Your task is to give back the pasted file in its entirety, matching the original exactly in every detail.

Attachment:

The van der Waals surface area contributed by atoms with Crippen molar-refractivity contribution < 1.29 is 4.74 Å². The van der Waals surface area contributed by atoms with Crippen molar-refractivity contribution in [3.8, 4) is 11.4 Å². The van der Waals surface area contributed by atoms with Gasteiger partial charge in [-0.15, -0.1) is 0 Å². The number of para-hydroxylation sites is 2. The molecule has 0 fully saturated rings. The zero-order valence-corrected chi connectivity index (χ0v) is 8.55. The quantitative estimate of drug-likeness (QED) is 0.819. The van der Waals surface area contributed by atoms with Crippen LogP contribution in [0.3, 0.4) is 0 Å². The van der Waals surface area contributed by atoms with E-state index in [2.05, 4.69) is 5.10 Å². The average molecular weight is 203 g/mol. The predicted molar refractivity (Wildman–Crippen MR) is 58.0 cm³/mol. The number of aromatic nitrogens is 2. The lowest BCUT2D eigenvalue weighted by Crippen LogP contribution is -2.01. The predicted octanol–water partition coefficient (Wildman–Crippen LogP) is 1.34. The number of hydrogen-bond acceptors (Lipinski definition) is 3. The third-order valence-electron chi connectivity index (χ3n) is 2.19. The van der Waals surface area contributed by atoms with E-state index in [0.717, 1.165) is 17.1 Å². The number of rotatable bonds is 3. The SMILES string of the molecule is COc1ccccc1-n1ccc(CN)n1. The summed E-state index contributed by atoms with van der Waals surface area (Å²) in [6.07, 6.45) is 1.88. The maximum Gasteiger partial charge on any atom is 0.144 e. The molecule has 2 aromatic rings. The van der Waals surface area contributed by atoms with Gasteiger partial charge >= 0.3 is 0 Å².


The van der Waals surface area contributed by atoms with Crippen molar-refractivity contribution < 1.29 is 4.74 Å². The van der Waals surface area contributed by atoms with Crippen molar-refractivity contribution in [3.8, 4) is 11.4 Å². The van der Waals surface area contributed by atoms with Gasteiger partial charge in [-0.15, -0.1) is 0 Å². The number of para-hydroxylation sites is 2. The molecule has 0 fully saturated rings. The zero-order valence-corrected chi connectivity index (χ0v) is 8.55. The quantitative estimate of drug-likeness (QED) is 0.819. The van der Waals surface area contributed by atoms with Crippen LogP contribution in [0.3, 0.4) is 0 Å². The van der Waals surface area contributed by atoms with E-state index in [2.05, 4.69) is 5.10 Å². The average molecular weight is 203 g/mol. The predicted molar refractivity (Wildman–Crippen MR) is 58.0 cm³/mol. The number of aromatic nitrogens is 2. The lowest BCUT2D eigenvalue weighted by Crippen LogP contribution is -2.01. The predicted octanol–water partition coefficient (Wildman–Crippen LogP) is 1.34. The number of hydrogen-bond acceptors (Lipinski definition) is 3. The third-order valence-electron chi connectivity index (χ3n) is 2.19. The van der Waals surface area contributed by atoms with E-state index in [0.717, 1.165) is 17.1 Å². The number of rotatable bonds is 3. The SMILES string of the molecule is COc1ccccc1-n1ccc(CN)n1. The summed E-state index contributed by atoms with van der Waals surface area (Å²) in [6.07, 6.45) is 1.88. The maximum Gasteiger partial charge on any atom is 0.144 e. The molecule has 2 aromatic rings. The van der Waals surface area contributed by atoms with Gasteiger partial charge >= 0.3 is 0 Å².